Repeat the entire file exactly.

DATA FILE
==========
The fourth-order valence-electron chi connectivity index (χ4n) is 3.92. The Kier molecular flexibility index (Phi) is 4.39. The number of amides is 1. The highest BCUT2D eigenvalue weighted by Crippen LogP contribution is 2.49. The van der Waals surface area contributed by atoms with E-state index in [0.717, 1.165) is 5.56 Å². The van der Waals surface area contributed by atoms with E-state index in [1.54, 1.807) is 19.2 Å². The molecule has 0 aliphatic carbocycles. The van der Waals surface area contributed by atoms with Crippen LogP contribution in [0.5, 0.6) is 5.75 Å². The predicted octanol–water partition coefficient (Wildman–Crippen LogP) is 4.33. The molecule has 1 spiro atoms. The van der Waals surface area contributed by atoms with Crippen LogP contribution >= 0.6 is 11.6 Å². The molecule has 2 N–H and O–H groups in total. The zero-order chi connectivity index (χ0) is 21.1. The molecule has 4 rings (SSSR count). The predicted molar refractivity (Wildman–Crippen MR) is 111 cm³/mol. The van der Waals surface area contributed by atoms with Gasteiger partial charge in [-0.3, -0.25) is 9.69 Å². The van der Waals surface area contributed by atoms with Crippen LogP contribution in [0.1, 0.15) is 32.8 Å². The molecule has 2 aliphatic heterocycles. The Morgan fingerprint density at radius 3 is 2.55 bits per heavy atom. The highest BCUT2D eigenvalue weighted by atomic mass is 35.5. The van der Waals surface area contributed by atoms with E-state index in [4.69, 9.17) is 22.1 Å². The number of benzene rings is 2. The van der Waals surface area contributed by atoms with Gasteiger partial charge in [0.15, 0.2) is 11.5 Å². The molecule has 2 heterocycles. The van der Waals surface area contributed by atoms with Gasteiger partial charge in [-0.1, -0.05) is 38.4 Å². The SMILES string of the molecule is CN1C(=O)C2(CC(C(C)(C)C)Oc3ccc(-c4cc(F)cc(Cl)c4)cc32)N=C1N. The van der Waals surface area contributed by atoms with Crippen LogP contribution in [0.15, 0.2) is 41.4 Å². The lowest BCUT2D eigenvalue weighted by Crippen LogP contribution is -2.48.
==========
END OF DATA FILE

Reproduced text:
The fourth-order valence-electron chi connectivity index (χ4n) is 3.92. The Kier molecular flexibility index (Phi) is 4.39. The number of amides is 1. The highest BCUT2D eigenvalue weighted by Crippen LogP contribution is 2.49. The van der Waals surface area contributed by atoms with E-state index in [0.717, 1.165) is 5.56 Å². The van der Waals surface area contributed by atoms with E-state index in [1.54, 1.807) is 19.2 Å². The molecule has 0 aliphatic carbocycles. The van der Waals surface area contributed by atoms with Crippen LogP contribution in [0.5, 0.6) is 5.75 Å². The predicted octanol–water partition coefficient (Wildman–Crippen LogP) is 4.33. The molecule has 1 spiro atoms. The van der Waals surface area contributed by atoms with Crippen LogP contribution >= 0.6 is 11.6 Å². The molecule has 2 N–H and O–H groups in total. The zero-order chi connectivity index (χ0) is 21.1. The molecule has 4 rings (SSSR count). The predicted molar refractivity (Wildman–Crippen MR) is 111 cm³/mol. The van der Waals surface area contributed by atoms with Gasteiger partial charge in [-0.3, -0.25) is 9.69 Å². The van der Waals surface area contributed by atoms with Crippen LogP contribution in [0.1, 0.15) is 32.8 Å². The molecule has 2 aliphatic heterocycles. The Morgan fingerprint density at radius 3 is 2.55 bits per heavy atom. The highest BCUT2D eigenvalue weighted by atomic mass is 35.5. The van der Waals surface area contributed by atoms with E-state index in [4.69, 9.17) is 22.1 Å². The number of benzene rings is 2. The van der Waals surface area contributed by atoms with Gasteiger partial charge in [0.15, 0.2) is 11.5 Å². The molecule has 2 heterocycles. The van der Waals surface area contributed by atoms with Gasteiger partial charge in [-0.1, -0.05) is 38.4 Å². The SMILES string of the molecule is CN1C(=O)C2(CC(C(C)(C)C)Oc3ccc(-c4cc(F)cc(Cl)c4)cc32)N=C1N. The van der Waals surface area contributed by atoms with Crippen LogP contribution in [0.15, 0.2) is 41.4 Å². The lowest BCUT2D eigenvalue weighted by Crippen LogP contribution is -2.48.